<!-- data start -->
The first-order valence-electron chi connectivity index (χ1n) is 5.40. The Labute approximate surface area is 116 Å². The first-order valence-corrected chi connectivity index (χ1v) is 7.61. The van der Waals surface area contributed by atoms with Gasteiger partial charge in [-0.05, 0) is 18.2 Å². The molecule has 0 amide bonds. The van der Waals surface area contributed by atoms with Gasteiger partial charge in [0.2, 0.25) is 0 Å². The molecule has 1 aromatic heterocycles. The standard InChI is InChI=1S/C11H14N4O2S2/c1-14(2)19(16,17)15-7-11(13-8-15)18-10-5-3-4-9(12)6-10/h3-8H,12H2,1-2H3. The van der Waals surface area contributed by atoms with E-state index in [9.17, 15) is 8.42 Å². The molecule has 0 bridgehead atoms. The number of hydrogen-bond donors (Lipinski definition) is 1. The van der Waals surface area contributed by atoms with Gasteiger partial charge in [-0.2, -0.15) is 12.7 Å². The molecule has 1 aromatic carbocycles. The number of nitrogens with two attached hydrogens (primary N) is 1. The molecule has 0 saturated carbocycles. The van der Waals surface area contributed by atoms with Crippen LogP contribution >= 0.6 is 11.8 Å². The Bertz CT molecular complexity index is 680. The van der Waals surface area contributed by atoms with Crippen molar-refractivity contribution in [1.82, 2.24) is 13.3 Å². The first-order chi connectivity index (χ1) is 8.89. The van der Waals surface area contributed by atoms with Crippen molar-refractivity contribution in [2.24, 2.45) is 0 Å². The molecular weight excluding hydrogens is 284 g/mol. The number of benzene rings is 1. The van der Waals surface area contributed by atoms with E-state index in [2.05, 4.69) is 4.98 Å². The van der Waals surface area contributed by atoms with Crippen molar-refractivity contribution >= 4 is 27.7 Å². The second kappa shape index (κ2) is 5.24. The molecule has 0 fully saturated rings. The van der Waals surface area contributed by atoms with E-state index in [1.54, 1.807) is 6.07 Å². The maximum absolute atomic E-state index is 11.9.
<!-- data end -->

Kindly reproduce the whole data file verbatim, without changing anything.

The first-order valence-electron chi connectivity index (χ1n) is 5.40. The Labute approximate surface area is 116 Å². The first-order valence-corrected chi connectivity index (χ1v) is 7.61. The van der Waals surface area contributed by atoms with Gasteiger partial charge in [-0.05, 0) is 18.2 Å². The molecule has 0 amide bonds. The van der Waals surface area contributed by atoms with Gasteiger partial charge in [0.2, 0.25) is 0 Å². The molecule has 1 aromatic heterocycles. The standard InChI is InChI=1S/C11H14N4O2S2/c1-14(2)19(16,17)15-7-11(13-8-15)18-10-5-3-4-9(12)6-10/h3-8H,12H2,1-2H3. The van der Waals surface area contributed by atoms with E-state index in [9.17, 15) is 8.42 Å². The molecule has 0 bridgehead atoms. The number of hydrogen-bond donors (Lipinski definition) is 1. The van der Waals surface area contributed by atoms with Gasteiger partial charge in [-0.2, -0.15) is 12.7 Å². The molecule has 1 aromatic carbocycles. The number of nitrogens with two attached hydrogens (primary N) is 1. The molecule has 0 saturated carbocycles. The van der Waals surface area contributed by atoms with Crippen LogP contribution >= 0.6 is 11.8 Å². The Bertz CT molecular complexity index is 680. The van der Waals surface area contributed by atoms with Crippen molar-refractivity contribution in [1.82, 2.24) is 13.3 Å². The first-order chi connectivity index (χ1) is 8.89. The van der Waals surface area contributed by atoms with Crippen molar-refractivity contribution in [2.24, 2.45) is 0 Å². The molecular weight excluding hydrogens is 284 g/mol. The number of benzene rings is 1. The van der Waals surface area contributed by atoms with E-state index in [2.05, 4.69) is 4.98 Å². The van der Waals surface area contributed by atoms with Crippen molar-refractivity contribution >= 4 is 27.7 Å². The second kappa shape index (κ2) is 5.24. The molecule has 0 fully saturated rings. The van der Waals surface area contributed by atoms with E-state index in [1.54, 1.807) is 6.07 Å². The maximum absolute atomic E-state index is 11.9.